There was “social distancing” and similar efforts back then, but not to today’s extent. This may be the first time that government responses to a public health crisis have caused a recession, says economist Timothy Taylor, managing editor of the Journal of Economic Perspectives, by email.

Yet that doesn’t mean intervention on behalf of public health is bad for the economy. A newly released paper examining the 1918 pandemic, by Federal Reserve and Massachusetts Institute of Technology economists, finds that cities that intervened earlier and more aggressively did not perform worse economically “and, if anything, grow faster after the pandemic is over.” 

What does this mean for solutions?

Today’s temporary curbs on restaurant dining, concerts, movies, and numerous other activities are described by many experts as efforts to “flatten the curve” of COVID-19 deaths, to hold a spike in check and reduce it over time.

The economic responses, similarly, aim to flatten a different curve – the magnitude of the recession’s effects on households and businesses.

On Friday, the House passed a $2 trillion bipartisan deal, struck by the Senate in consultation with Treasury Secretary Steven Mnuchin, sending it to President Donald Trump for his promised signature. The package includes loans and assistance to stave off mass layoffs by small businesses and hard-hit industries such as airlines. It also targets most individual Americans with relief checks, and bolsters the unemployment insurance system. Comparable steps are being tried in many nations around the world. 

Although all that is being called “stimulus,” the goal differs from typical recessions.

“You can’t simultaneously create conditions that cause whole industries to shut down, and also ‘stimulate’ the economy at the same time. What we’re doing now is just a gigantic Band-Aid,” Dr. Taylor says.

This is where persistence and adaptation comes in. The immediate bandage is vital. (Britain, Ireland, and Denmark have plans to retain jobs by directly helping with payroll costs during the downturn. The U.S. is trying easy loans toward that same end.) 

But so is resolving the pandemic. Getting the economy restarted while also minimizing recurrences of COVID-19 “will be an ongoing process,” Dr. Taylor says, “and it’s probably going to involve both bottom-up experimentation and top-down regulation.”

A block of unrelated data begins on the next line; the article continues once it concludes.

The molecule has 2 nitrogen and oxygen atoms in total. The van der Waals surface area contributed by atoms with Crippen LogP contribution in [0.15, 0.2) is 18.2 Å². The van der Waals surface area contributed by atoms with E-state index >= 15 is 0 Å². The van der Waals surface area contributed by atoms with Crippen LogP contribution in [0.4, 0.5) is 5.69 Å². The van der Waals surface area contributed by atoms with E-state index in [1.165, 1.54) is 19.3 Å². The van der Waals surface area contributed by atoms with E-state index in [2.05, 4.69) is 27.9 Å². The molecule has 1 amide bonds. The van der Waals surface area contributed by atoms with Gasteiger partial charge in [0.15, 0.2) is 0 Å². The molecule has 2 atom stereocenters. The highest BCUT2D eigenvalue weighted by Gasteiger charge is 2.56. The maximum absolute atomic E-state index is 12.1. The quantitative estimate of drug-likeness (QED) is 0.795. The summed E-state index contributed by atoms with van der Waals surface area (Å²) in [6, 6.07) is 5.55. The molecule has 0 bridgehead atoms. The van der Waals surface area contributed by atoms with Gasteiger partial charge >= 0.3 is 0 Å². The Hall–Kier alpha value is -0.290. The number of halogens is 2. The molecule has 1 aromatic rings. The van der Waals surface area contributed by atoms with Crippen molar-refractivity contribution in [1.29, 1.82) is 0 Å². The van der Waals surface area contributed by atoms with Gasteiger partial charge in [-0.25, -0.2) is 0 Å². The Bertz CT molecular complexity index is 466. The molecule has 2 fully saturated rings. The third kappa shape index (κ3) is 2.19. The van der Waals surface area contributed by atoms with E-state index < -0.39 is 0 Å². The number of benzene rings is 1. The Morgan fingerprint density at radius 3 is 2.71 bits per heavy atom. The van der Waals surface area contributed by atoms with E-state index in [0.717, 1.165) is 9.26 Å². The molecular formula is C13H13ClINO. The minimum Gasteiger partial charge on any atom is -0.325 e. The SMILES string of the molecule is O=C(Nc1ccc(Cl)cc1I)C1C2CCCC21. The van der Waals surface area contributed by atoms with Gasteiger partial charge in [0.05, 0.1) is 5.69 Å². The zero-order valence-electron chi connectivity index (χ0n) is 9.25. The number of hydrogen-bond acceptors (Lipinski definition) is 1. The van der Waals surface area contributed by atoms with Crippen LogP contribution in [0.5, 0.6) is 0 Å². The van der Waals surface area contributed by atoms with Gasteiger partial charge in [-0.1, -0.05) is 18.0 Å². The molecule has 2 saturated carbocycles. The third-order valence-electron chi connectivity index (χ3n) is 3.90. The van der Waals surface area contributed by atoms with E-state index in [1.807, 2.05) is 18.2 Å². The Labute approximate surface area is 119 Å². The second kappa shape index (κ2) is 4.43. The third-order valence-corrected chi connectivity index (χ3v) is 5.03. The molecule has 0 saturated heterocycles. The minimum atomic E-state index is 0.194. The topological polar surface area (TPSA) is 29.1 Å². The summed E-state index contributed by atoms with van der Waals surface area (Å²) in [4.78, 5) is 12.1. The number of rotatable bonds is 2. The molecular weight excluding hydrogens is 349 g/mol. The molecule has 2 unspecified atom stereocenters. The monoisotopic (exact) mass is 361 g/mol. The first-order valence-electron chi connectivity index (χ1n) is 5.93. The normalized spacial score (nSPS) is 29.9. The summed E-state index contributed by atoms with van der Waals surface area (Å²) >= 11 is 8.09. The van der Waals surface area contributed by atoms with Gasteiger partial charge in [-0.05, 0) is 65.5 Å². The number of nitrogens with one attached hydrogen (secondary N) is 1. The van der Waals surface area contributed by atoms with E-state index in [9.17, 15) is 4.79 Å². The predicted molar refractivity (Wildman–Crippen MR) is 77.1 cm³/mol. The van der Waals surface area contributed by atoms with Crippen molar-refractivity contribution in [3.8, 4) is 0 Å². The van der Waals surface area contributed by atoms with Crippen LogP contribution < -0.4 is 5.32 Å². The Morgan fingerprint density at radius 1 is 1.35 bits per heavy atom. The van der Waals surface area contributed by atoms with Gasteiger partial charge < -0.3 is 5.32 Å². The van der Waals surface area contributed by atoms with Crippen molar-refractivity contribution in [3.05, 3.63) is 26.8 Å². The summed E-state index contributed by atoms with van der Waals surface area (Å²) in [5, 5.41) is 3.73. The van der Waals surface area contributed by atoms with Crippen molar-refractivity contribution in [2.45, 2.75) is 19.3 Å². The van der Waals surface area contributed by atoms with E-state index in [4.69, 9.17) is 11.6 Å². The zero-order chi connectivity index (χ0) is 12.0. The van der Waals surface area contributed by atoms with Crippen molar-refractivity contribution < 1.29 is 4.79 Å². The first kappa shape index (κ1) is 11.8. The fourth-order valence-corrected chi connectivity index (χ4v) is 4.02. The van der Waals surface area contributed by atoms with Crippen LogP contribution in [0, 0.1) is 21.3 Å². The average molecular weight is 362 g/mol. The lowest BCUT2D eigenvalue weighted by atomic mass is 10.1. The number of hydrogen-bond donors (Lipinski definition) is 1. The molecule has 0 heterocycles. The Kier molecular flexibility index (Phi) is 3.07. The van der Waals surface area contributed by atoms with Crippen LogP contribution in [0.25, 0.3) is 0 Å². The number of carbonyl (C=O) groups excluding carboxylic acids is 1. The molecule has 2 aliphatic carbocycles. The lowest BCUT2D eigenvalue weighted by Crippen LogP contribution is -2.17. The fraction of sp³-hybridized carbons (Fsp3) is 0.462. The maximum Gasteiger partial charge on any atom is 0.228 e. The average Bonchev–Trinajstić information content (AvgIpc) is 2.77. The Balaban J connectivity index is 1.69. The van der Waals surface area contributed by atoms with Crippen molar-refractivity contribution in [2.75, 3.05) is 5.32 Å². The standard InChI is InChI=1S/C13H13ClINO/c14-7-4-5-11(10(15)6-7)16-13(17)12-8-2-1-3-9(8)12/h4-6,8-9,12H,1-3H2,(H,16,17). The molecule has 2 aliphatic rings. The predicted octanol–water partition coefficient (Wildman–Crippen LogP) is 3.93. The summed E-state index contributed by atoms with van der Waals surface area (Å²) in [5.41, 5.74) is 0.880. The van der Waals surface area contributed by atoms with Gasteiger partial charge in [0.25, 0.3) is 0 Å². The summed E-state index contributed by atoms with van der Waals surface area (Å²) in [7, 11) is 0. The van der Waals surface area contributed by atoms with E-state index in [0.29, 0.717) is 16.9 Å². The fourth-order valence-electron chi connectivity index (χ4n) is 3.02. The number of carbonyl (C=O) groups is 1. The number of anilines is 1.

What are the challenges and pitfalls?

The foremost question about all this is, what will actually work? Steps such as cash payments to households and loans to businesses have proved their worth in past crises, economists say. And although the big rescue package from Congress has flaws, Dr. Rothwell says it echoes his own preferred solution by offering loan forgiveness to businesses that use the money to maintain their payrolls.

Other questions relate to fairness or concerns about inequality. Plenty of economists, even on the liberal side, stress the importance of speedy and generous assistance over agonizing about who’s getting how much help. Yet many counter that a rescue can and should be tailored for equity and accountability

“There’s no reason for me to get a $1,000 check,” says Dr. Rothwell in Washington, noting that he’s still being paid while many Americans have lost all or much of their income. 

The U.S. Senate bill will mandate that Trump-family businesses won’t get direct government infusions of money, and that cash payments to households have an income-based ceiling. 

While some observers still decry what they see as a federal penchant for bailouts, economist Ioana Marinescu of the University of Pennsylvania says businesses aren’t responsible for this crisis. Instead, she says they warrant rescue in this case as a kind of “public good,” for the collective benefits (jobs and incomes) that are at risk if they fail.

As some experts see it, the stakes go beyond public health and the economy. Social cohesion is also potentially threatened if the crisis leaves many desperate and without money.

“The main (perhaps even the sole) objective of economic policy today should be to prevent social breakdown,” writes economist Branko Milanovic, an expert on global inequality at the City University of New York, in a March 19 Foreign Affairs article

And although these are extraordinary times, that doesn’t guarantee such challenges won’t recur, notes Dr. Taylor. Now is the time to refine the menu of responses. 

“With the next outbreak – whether it’s COVID-19 or something else new – governments will have no excuse for not being much more prepared from day one,” he says.

Editor’s note: As a public service, we’ve removed the paywall for all our coronavirus coverage. It’s free.